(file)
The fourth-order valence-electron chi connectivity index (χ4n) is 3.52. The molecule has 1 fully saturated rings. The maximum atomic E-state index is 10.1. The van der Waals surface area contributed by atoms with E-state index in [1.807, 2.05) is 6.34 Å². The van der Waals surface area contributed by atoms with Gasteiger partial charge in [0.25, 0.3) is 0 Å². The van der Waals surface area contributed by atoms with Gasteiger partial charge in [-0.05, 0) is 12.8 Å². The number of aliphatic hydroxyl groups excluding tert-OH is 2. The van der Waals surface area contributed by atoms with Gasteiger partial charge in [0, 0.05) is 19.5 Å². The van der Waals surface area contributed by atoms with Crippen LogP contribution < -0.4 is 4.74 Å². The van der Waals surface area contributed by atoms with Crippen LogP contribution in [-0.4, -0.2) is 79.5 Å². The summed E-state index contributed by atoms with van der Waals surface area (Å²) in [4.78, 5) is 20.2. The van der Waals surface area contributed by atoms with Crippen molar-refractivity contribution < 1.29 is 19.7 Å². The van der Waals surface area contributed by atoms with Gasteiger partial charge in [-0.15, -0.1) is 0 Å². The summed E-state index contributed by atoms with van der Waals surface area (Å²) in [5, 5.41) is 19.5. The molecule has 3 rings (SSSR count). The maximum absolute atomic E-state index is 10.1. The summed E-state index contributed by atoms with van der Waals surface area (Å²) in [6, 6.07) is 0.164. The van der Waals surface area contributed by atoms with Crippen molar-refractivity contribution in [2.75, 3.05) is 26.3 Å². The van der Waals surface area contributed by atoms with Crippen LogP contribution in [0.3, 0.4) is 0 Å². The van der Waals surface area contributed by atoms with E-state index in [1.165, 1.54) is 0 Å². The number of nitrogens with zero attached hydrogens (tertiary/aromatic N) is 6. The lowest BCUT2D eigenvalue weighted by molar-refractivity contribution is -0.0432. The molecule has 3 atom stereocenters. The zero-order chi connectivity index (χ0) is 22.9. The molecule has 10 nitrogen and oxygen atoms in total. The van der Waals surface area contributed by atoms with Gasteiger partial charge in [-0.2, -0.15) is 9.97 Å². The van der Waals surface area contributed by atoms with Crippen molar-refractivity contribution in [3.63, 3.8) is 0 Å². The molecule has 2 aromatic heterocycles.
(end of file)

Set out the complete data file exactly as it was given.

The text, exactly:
The fourth-order valence-electron chi connectivity index (χ4n) is 3.52. The molecule has 1 fully saturated rings. The maximum atomic E-state index is 10.1. The van der Waals surface area contributed by atoms with E-state index in [1.807, 2.05) is 6.34 Å². The van der Waals surface area contributed by atoms with Gasteiger partial charge in [0.25, 0.3) is 0 Å². The van der Waals surface area contributed by atoms with Gasteiger partial charge in [-0.05, 0) is 12.8 Å². The number of aliphatic hydroxyl groups excluding tert-OH is 2. The van der Waals surface area contributed by atoms with Gasteiger partial charge in [0, 0.05) is 19.5 Å². The van der Waals surface area contributed by atoms with Crippen LogP contribution < -0.4 is 4.74 Å². The van der Waals surface area contributed by atoms with Crippen LogP contribution in [-0.4, -0.2) is 79.5 Å². The summed E-state index contributed by atoms with van der Waals surface area (Å²) in [4.78, 5) is 20.2. The van der Waals surface area contributed by atoms with Crippen molar-refractivity contribution < 1.29 is 19.7 Å². The van der Waals surface area contributed by atoms with Gasteiger partial charge in [-0.15, -0.1) is 0 Å². The summed E-state index contributed by atoms with van der Waals surface area (Å²) in [5, 5.41) is 19.5. The molecule has 3 rings (SSSR count). The maximum absolute atomic E-state index is 10.1. The summed E-state index contributed by atoms with van der Waals surface area (Å²) in [6, 6.07) is 0.164. The van der Waals surface area contributed by atoms with Crippen molar-refractivity contribution in [2.75, 3.05) is 26.3 Å². The van der Waals surface area contributed by atoms with Crippen LogP contribution in [0.3, 0.4) is 0 Å². The van der Waals surface area contributed by atoms with E-state index in [1.165, 1.54) is 0 Å². The number of nitrogens with zero attached hydrogens (tertiary/aromatic N) is 6. The lowest BCUT2D eigenvalue weighted by molar-refractivity contribution is -0.0432. The molecule has 3 atom stereocenters. The zero-order chi connectivity index (χ0) is 22.9. The molecule has 10 nitrogen and oxygen atoms in total. The van der Waals surface area contributed by atoms with Gasteiger partial charge in [-0.2, -0.15) is 9.97 Å². The van der Waals surface area contributed by atoms with Crippen molar-refractivity contribution in [3.63, 3.8) is 0 Å². The molecule has 2 aromatic heterocycles.